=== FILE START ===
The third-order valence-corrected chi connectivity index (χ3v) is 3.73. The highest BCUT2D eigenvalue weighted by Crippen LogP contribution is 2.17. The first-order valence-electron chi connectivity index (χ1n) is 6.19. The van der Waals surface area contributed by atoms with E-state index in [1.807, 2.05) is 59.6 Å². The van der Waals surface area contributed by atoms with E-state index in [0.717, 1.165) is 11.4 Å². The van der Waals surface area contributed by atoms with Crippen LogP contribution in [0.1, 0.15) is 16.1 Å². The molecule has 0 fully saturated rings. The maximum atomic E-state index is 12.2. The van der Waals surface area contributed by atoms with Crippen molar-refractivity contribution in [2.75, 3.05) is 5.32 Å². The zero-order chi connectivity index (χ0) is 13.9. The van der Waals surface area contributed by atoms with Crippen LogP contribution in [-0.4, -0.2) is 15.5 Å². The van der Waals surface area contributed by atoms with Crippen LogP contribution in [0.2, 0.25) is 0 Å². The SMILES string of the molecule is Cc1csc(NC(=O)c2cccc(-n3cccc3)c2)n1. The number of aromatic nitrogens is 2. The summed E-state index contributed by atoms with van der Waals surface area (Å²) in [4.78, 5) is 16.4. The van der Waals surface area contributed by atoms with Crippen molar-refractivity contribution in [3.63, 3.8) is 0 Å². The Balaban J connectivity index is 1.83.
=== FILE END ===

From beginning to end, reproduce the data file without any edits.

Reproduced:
The third-order valence-corrected chi connectivity index (χ3v) is 3.73. The highest BCUT2D eigenvalue weighted by Crippen LogP contribution is 2.17. The first-order valence-electron chi connectivity index (χ1n) is 6.19. The van der Waals surface area contributed by atoms with E-state index in [1.807, 2.05) is 59.6 Å². The van der Waals surface area contributed by atoms with E-state index in [0.717, 1.165) is 11.4 Å². The van der Waals surface area contributed by atoms with Crippen LogP contribution in [0.1, 0.15) is 16.1 Å². The molecule has 0 fully saturated rings. The maximum atomic E-state index is 12.2. The van der Waals surface area contributed by atoms with Crippen molar-refractivity contribution in [2.75, 3.05) is 5.32 Å². The zero-order chi connectivity index (χ0) is 13.9. The van der Waals surface area contributed by atoms with Crippen LogP contribution in [-0.4, -0.2) is 15.5 Å². The van der Waals surface area contributed by atoms with Crippen LogP contribution in [0.2, 0.25) is 0 Å². The SMILES string of the molecule is Cc1csc(NC(=O)c2cccc(-n3cccc3)c2)n1. The number of aromatic nitrogens is 2. The summed E-state index contributed by atoms with van der Waals surface area (Å²) in [4.78, 5) is 16.4. The van der Waals surface area contributed by atoms with Crippen molar-refractivity contribution in [3.63, 3.8) is 0 Å². The Balaban J connectivity index is 1.83.